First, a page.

Last edited by Lilarcor on March 1st, 2018, 2:39 pm, edited 1 time in total.

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#30

Post by maxwelldeux » March 1st, 2018, 9:34 pm

@Lilarcor: Interesting perspective - thanks for sharing! A lot of what you share is doing things exactly wrong from a selection perspective, and it's frustrating that it is still going on.

Anyway...

1. Zero Dark Thirty (2012, Kathryn Bigelow)

It's really difficult to build and maintain tension in a movie when the ending is widely known. But I think this one was successful at maintaining the tension and interest throughout, and a long climactic sequence was a great payoff to the film. Otherwise, it didn't seem too special of a film, but was a really enjoyable watch.
Last edited by maxwelldeux on March 1st, 2018, 11:12 pm, edited 1 time in total.

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#31

Post by hurluberlu » March 1st, 2018, 10:25 pm

1. Bhaji on the Beach (Gurinder Chadha, 1993) 6-/10
Seven English women of Indian descent confronted to social and cultural issues... wants to say too much and not too subtly

Image
#JeSuisCharlie Liberté, Liberté chérie !

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#32

Post by sebby » March 1st, 2018, 10:48 pm

Image
[font=courier]02. O'er the Land (2008) - Deborah Stratman - 7/10

It's not a masterstroke like The Illinois Parables, but this is still a great little non-linear doc.

There's a scene near the end that's pretty timely given current events where these dudes are just unloading thousands of rounds of machine gun fire into the trees and bushes in (I believe) rural Ohio. Afterward, over the explosive din of said gunfire, one of these schmucks remarks that this is why Murica is so free, and that this is what the troops in the Middle East are fighting for -- essentially, his right to a) destroy the environment with a machine gun for shits and giggles, and b) normalize the use of extraordinary weaponry by American citizens. Are you fucking kidding me?

Eight years later, Trump is elected. Ten years later, more than a dozen kids are mowed down with an assault rifle in Florida. OMG WE ARE SO FREE RIGHT? Dead children and mass shootings every few weeks? Fuck that; we need to make sure country folk have access to machine guns or else we lose our freedom. Priorities, people.

[/font]
Burn a Bra for Rock and RollShow
[font=courier]01. The Breadwinner (2017) - Nora Twomey - 6/10
02. O'er the Land (2008) - Deborah Stratman - 7/10[/font]

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#33

Post by 72allinncallme » March 1st, 2018, 11:11 pm

^ Good rant, I’m not from the US, but to quote Jim Jefferies, “Your First Amendment means that I can say your Second Amendment sucks dicks.”

My watches tonight,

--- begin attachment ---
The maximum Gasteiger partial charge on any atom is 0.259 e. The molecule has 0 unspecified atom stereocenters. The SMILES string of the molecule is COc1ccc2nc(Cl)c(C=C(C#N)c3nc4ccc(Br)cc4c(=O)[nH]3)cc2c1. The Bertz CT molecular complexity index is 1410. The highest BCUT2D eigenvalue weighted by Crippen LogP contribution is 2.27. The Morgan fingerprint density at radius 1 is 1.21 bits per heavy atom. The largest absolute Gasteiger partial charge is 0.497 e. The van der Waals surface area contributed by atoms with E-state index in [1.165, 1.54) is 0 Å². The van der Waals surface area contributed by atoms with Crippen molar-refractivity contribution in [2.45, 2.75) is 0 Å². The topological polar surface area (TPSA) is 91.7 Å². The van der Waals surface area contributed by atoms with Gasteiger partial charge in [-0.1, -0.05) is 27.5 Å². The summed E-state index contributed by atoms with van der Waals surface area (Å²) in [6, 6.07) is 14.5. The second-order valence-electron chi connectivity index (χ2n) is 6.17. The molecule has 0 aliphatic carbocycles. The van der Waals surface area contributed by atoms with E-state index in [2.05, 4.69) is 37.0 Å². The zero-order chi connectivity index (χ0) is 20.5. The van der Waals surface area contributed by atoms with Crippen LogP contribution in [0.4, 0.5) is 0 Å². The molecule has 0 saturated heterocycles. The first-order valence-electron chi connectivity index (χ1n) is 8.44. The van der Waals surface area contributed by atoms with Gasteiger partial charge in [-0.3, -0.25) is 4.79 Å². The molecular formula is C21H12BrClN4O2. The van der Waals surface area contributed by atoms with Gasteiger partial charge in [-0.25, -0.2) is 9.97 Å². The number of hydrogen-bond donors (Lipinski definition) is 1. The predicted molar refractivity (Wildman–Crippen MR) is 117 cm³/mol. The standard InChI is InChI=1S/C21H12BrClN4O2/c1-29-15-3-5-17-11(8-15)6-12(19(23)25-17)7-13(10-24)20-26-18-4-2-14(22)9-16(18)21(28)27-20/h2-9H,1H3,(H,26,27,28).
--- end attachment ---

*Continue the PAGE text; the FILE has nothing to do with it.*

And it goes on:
1. Die Höhle des gelben Hundes (Byambasuren Davaa, 2005)
2. Vendredi soir (Claire Denis, 2002)

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#34

Post by VincentPrice » March 2nd, 2018, 12:53 am

1. Smooth Talk-1985: 6/10 (Directed by Joyce Chopra)

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#35

Post by maxwelldeux » March 2nd, 2018, 1:46 am

2. Daisies AKA Sedmikrasky (1966, Vera Chytilova)

This is many things I frequently hate in film, but I loved this. I don't know why, but I loved it. I don't understand it, but I loved it. It's a rare 8/10 rating that's also an ICM fave. It's the 400th movie added to my Favorite Movies list. I liked seeing two women being silly and stupid and gross, which you don't often see (in that vein, it reminded me a bit of Broad City). The colors and shots were amazing and kept me focused on the screen. There was no plot - nothing about the narrative made sense, but it held my attention.
March is Women's History MonthShow
1. Zero Dark Thirty (2012)
2. Daisies AKA Sedmikrasky (1966, Vera Chytilova)

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#36

Post by psychotronicbeatnik » March 2nd, 2018, 2:18 am

Here's another pair of Female Directors of Russian Animation to add to Roger & 3eyes' list:

Valentina & Zinaida Brumberg

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#37

Post by psychotronicbeatnik » March 2nd, 2018, 5:38 am

Directed By Women:
1. Lost in Translation (2003) Sofia Coppola / Rating: 9
2. The Cat Who Walked By Herself (1988) Ideya Garanina / FTV / Rating: 8


Total: 2

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#38

Post by sebby » March 2nd, 2018, 10:14 am

[font=courier]03. The Piano (1993) - Jane Campion - 7/10

[/font]
Burn a Bra for Rock and RollShow
[font=courier]01. The Breadwinner (2017) - Nora Twomey - 6/10
02. O'er the Land (2008) - Deborah Stratman - 7/10
03. The Piano (1993) - Jane Campion - 7/10[/font]

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#39

Post by Ivan0716 » March 2nd, 2018, 2:00 pm

3. Slava / Glory (Kristina Grozeva, Petar Valchanov, 2016) - 7/10
4. Estiu 1993 / Summer 1993 (Carla Simón, 2017) - 8/10
5. Mudbound (Dee Rees, 2017) - 7/10
Spoiler: click to toggleShow
1. Xiang ai xiang qin / Love Education (Sylvia Chang, 2017) - 8/10
2. 29+1 (Kearen Pang, 2017) - 7/10
3. Slava / Glory (Kristina Grozeva, Petar Valchanov, 2016) - 7/10
4. Estiu 1993 / Summer 1993 (Carla Simón, 2017) - 8/10
5. Mudbound (Dee Rees, 2017) - 7/10

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#40

Post by ororama » March 2nd, 2018, 2:52 pm

1. Children of a Lesser God (1986, Randa Haines) * 119 min.


*First time viewing.